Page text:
1 - -  GET hm_brdr.gif 
2 - -  GET s102382.gif                ( "1", {"- -  GET hm_brdr.gif"})
3 - -  GET bg_stars.gif  map-reduce-> ( "2", {"- -  GET s102382.gif"}) 
3 - -  GET phrase.gif                 ( "3", {"- -  GET bg_stars.gif,"- -  GET phrase.gif"}) 

I want to make the first column values 1,2,3.. anonymous using random integers. But it shouldn't change it like 1->x in one line and 1->t in another line. so my solution is to replace the "keys" with random integers (rand(1)=x, rand(2)=y ..) in the reduce step and ungroup the values with their new keys and write to files again as shown below.

output file

x - -  GET hm_brdr.gif 
y - -  GET s102382.gif       
z - -  GET bg_stars.gif    
z - -  GET phrase.gif 

my question is, is there a better way of doing this in the means of running time ?


If you want to assign a random integer to a key value then you'll have to do that in a reducer where all key/value pairs for that key are gathered in one place. As @jason pointed out, you don't want to assign a random number since there's no guarantee that a particular random number won't be chosen for two different keys. What you can do is just increment a counter held as an instance variable on the reducer to get the next available number to associate with a key. If you have a small amount of data then a single reducer can be used and the numbers will be unique. If you're forced to use multiple reducers then you'll need a slightly more complicated technique. Use


to get a unique reducer number with which to calculate an overall unique number for each key.

  • thank you, i was already doing this in the reduce step. now i know i can't use random numbers. here i am actually trying to make the ip numbers anonymous in the log files, so if you think there is a better way i ll be happy to know. – proofmoore Jul 20 '13 at 20:07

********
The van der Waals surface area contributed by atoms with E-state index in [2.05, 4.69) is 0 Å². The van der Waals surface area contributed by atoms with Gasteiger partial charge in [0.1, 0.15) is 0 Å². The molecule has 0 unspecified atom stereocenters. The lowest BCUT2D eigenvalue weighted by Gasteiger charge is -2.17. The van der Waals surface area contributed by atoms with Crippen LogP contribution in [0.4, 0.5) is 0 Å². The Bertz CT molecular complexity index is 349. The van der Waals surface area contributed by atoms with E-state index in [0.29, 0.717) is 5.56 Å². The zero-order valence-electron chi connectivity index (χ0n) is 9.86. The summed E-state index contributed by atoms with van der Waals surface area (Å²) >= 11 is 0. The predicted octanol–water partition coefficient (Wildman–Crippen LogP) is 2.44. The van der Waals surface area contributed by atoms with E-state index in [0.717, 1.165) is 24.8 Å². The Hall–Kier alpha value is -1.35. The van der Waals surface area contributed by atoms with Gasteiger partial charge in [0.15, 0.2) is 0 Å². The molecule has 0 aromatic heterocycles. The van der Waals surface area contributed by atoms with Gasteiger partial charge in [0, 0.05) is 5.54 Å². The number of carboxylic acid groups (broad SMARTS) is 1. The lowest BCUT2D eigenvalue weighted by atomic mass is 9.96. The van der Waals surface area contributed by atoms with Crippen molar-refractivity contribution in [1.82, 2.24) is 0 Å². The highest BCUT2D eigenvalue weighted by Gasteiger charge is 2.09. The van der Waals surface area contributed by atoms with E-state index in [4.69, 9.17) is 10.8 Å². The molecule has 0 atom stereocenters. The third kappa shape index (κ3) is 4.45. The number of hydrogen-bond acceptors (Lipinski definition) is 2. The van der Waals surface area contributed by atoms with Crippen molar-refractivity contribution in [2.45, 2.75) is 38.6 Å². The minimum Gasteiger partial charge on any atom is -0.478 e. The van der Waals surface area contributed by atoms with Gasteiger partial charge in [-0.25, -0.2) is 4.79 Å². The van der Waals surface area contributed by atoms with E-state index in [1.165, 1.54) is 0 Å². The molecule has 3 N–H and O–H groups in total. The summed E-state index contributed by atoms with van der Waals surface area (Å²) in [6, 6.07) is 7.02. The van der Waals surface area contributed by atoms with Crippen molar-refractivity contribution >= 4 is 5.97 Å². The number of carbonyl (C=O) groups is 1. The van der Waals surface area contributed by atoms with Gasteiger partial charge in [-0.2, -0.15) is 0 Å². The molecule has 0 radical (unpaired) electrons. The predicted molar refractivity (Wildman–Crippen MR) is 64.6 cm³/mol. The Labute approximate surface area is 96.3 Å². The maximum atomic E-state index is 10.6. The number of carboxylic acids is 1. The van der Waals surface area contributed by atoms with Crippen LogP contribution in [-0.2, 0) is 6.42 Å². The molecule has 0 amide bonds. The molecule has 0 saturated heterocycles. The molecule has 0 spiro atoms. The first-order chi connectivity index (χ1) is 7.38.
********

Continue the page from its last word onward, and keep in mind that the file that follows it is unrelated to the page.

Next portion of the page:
• @proofmoore: Please see the edit I made to my answer. – jason Jul 20 '13 at 20:55

There is no way this is a bottleneck to your MapReduce job. More precisely, the runtime of your job is dominated by other concerns (network and disk I/O, etc.). A quick little key function? Meh.

But that's not even the biggest issue with your proposal. The biggest issue with your proposal is that it's doomed to fail. What is a key fact about keys? They serve as unique identifiers for records. Do random number generators guarantee uniqueness? No.

In fact, pretend for just a minute that your random key space has 365 possible values. It turns out that if you generate a mere 23 random keys, you are more likely than not to have a key collision; welcome to the birthday paradox. And all of a sudden, you've lost the whole point to the keys in the first place as you've started smashing together records by giving two that shouldn't have the same key the same key!

And you might be thinking, well, my key space isn't as small as 365 possible keys, it's more like 2^32 possible keys, so I'm, like, totally in the clear. No. After approximately 77,000 keys you're more likely than not to have a collision.

Your idea is just completely untenable because it's the wrong tool for the job. You need unique identifiers. Random doesn't guarantee uniqueness. Get a different tool.

In your case, you need a function that is injective on your input key space (that is, it guarantees that f(x) != f(y) if x != y). You haven't given me enough details to propose anything concrete, but that's what you're looking for.

And seriously, there is no way that performance of this function will be an issue. Your job's runtime really will be completely dominated by other concerns.


To respond to your comment:

here i am actually trying to make the ip numbers anonymous in the log files, so if you think there is a better way i ll be happy to know.

First off, we have a serious XY problem here. You should have asked searched for answers to that question. Anonymizing IP addresses, or anything for that matter, is hard. You haven't even told us the criteria for a "solution" (e.g., who are the attackers?). I recommend taking a look at this answer on the IT Security Stack Exchange site.

  • i understand, i do this in reduce step so keys are already unique but random values doesn't guarantee it as you pointed out. thanks. – proofmoore Jul 20 '13 at 20:04

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